Many effects of the COVID-19 pandemic in developing countries will be researched by 20 international partnerships.
A funding call that supports research into COVID-19 and its impact on some of the world’s most disadvantaged people has awarded grants to 20 projects. The projects will develop solutions to mitigate the short and long-term social, economic and health consequences of the pandemic.
Researchers and experts from the UK and across developing countries will work in partnership to directly address the negative impacts of COVID-19 on communities which are already vulnerable due to issues such as conflict and resource shortages.
These awards are the second tranche to be announced by UK Research and Innovation (UKRI) funded through the Global Challenges Research Fund (GCRF) and the Newton Fund.
After a first group of 20 projects were announced in September, it means a total of 40 partnerships are working across every part of the Global South. They are investigating everything from improving health systems in Africa to how the pandemic is affecting fishing communities, displaced people and people with disabilities.
£14.5 million investment
The Agile COVID-19 GCRF and Newton Fund has invested £14.5 million into the projects. The projects have brought together more than 100 universities and hundreds of other partners operating in 39 low- and middle-income countries.
They build on the multidisciplinary partnerships formed through the two global funds over the past four years. They have enabled rapid new partnerships between the international development research community, other academics, policy makers, governments, businesses and community groups across the UK and the rest of the world. The projects will be carried out over the next 18 months.
Ms Ann Nyambura Wanyoike, the Manager, Radiology and Diagnostic Imaging at Aga Khan University Hospital, Nairobi, Kenya, and a member of the peer review panel that assessed the project proposals, said:
This Agile call was a timely and invaluable platform for innovative research ideas that showcased the potential impact of multidisciplinary approaches for tackling the global pandemic.
The call drew a broad cross-section of researchers and partnerships from across the globe to spearhead novel proposals and innovations towards current policy or practice in the understanding of, response to, and recovery from COVID-19 in developing countries, with the capacity to deliver lasting impacts on livelihoods too.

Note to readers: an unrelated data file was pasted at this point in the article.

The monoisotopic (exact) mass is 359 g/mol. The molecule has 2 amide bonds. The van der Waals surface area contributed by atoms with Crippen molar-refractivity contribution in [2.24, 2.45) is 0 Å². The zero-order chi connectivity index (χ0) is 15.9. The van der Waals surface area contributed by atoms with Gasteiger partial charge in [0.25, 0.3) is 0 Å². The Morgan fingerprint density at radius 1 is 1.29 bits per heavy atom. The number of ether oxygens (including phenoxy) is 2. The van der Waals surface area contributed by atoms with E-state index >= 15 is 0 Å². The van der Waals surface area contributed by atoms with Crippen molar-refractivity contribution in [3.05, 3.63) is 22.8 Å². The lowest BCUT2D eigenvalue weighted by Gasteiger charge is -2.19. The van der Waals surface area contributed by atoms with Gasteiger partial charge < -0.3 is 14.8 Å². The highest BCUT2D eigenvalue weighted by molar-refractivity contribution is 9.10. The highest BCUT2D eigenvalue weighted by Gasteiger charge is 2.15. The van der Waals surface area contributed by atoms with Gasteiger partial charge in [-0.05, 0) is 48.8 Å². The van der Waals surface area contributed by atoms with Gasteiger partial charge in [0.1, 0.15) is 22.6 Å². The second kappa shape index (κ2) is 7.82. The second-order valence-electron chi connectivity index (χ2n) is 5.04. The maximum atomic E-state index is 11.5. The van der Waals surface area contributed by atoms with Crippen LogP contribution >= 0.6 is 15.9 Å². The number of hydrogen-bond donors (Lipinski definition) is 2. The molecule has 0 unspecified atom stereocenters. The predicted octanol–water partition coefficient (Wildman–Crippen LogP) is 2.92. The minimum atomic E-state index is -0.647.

Many strong proposals
Fellow peer review panelist, Professor Dr Ruzy Suliza Hashim, Centre for Research in Language and Linguistics, Universiti Kebangsaan Malaysia, added:
There were many strong proposals that highlight the ways in which COVID-19 has impacted developing countries. The variety of inquiries and solutions to problems and challenges that different nations and communities experience in handling the pandemic require collaborative efforts of international partners.
I was impressed with the scholarship and commitment from various academic and industry partners well as NGOs from across the world and this breadth of experience is central across all these project teams.
The funded projects include:
STFC and CERN led ventilator project
£760,000 of support went to a project led by the Science and Technology Facilities Council (STFC) for developing a cost-effective ventilator aimed at provided high quality support for patients with severe respiratory problems.
The project is based on the CERN High Energy physics Ventilator (HEV) project started in March 2020 by researchers working on the Large Handron Collider at CERN in Geneva. The project had guidance from the World Health Organisation and others with the aim of being suitable for use in developing countries. The project will re-engineer the hardware and software of the HEV prototype design to make it ready for regulatory approval and for manufacture by a commercial partner.